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United States. Office of Indian Affairs / Annual report of the commissioner of Indian affairs, for the year 1864

New Mexico superintendency,   pp. 180-216 PDF (15.6 MB)

Page 209

No. 82. 
FORT SUMNER, NEW MEXICO, November 25, 1863. 
SIR: After you left this post some dissatisfaction was manifested by the
caleros on account of their not being permitted to visit their country. This
passed off in a few days, and after some persuasion they have remained quiet
and satisfied. During this time I have been preparing lands and acequias,
where I intend to plant wheat. At this time it is very cold, but this will
in a few days and the work will be continued. I will have no difficulty in
paring next year double the quantity planted the present. I have written
Santa Fe' that they may send me the large plough you left for me. 
The commander of this post, Major Wallen, has loaned me ten yoke of oxen
to do the work, and has offered me every assistance that I will need to help
Indians. At the same time I am receiving, from the military department, suffi-
cient rations for the Indians. I have still in my house a deposit of ten
pounds of corn belonging to the Mescalero Apaches, and they are using it
much economy. The Indian farmers were greatly pleased when they received
pay for their fodder from the quartermaster of this post. The amount they
to receive was four hundred and fifty-eight dollars in cash. It was my inten-
tion to have collected the money of all, to purchase for them articles that
have been useful to them, but they were paid by orders on the sutler, and
Indians, seeing themselves with money in their hands, each one bought what-
ever he fancied, and this has given them new animation to become better far-
mers in the future. 
The 200 sacks of flour contracted for with Moore & Co. were delivered
to me 
here, and I have not used them, agreeable to your order. During the last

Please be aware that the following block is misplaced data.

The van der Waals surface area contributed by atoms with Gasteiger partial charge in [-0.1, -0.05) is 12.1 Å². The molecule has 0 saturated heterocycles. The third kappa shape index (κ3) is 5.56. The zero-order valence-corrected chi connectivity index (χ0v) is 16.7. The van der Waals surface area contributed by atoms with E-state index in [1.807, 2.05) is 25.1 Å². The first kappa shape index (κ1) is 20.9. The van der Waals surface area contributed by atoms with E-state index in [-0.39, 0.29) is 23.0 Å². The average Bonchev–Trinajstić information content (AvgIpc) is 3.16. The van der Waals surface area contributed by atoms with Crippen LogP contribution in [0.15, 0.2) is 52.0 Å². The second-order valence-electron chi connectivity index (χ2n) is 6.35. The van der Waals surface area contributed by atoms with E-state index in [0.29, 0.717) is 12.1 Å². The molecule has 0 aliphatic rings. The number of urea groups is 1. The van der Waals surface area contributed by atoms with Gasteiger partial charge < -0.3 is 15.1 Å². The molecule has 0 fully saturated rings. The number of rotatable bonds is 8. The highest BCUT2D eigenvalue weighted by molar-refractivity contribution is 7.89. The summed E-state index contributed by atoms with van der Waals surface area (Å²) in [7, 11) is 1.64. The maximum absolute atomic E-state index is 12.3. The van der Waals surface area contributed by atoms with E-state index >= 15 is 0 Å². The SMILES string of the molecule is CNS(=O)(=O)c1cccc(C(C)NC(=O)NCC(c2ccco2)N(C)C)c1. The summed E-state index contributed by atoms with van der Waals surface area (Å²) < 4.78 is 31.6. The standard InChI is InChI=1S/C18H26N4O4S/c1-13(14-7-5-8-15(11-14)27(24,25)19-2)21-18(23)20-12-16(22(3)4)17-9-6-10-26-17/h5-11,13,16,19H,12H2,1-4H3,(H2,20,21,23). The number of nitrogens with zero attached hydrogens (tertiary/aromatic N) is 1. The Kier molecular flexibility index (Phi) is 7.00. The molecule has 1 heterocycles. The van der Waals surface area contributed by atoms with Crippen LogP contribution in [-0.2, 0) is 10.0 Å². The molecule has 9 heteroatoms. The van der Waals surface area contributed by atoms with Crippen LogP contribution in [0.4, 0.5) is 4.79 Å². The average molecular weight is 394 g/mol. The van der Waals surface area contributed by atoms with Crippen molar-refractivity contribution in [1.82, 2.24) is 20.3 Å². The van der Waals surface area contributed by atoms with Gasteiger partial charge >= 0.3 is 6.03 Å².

some 300 Navajo watriors passed near this fort with a robbery of near 
20,000 sheep, 12 Mexican captives, oxen, asses, &c. Captain Cremony,
twenty of his soldiers, followed after them, and I accompanied him with forty
myApaches, but after a march of sixty miles in one day over a sandy country
the captain's horses tired out, and the Navajoes got off with their booty;
was our bad luck in not overtaking them. Many other depredations, murders,
and robberies have been committed by the Navajoes upon the citizens of the
county of San Miguel; and Rio Abajo, Cadette, and Ojo Blancos salute you,
be assured they are honorable and truthful men. 
I am, with much respect, your obedient servant, 
United States Indian Agent. 
M. STECK, Esq., 
Su't Indian Afairs of New Mexico, Washington, D. C. 
No. 83. 
SiR: I return herewith a communication from General Carleton, with its ac-
companying papers, which was referred by the Secretary of War to you on the
4th ultimo, and by you referred to this office on the 9th of same month.
These papers relate to the subject of concentrating the Apaches and Navajoes,
and have accordingly been referred to Superintendent Steck for a report thereon,
which will also be found herewith, dated 16th ultimo. It seems that General
Carleton and others have, for some reason, been led to believe that Superintend-
ent Steck is opposed to the concentration of the Indians of New Mexico, and
using his influence to thwart the designs of the military authorities of
14c I 

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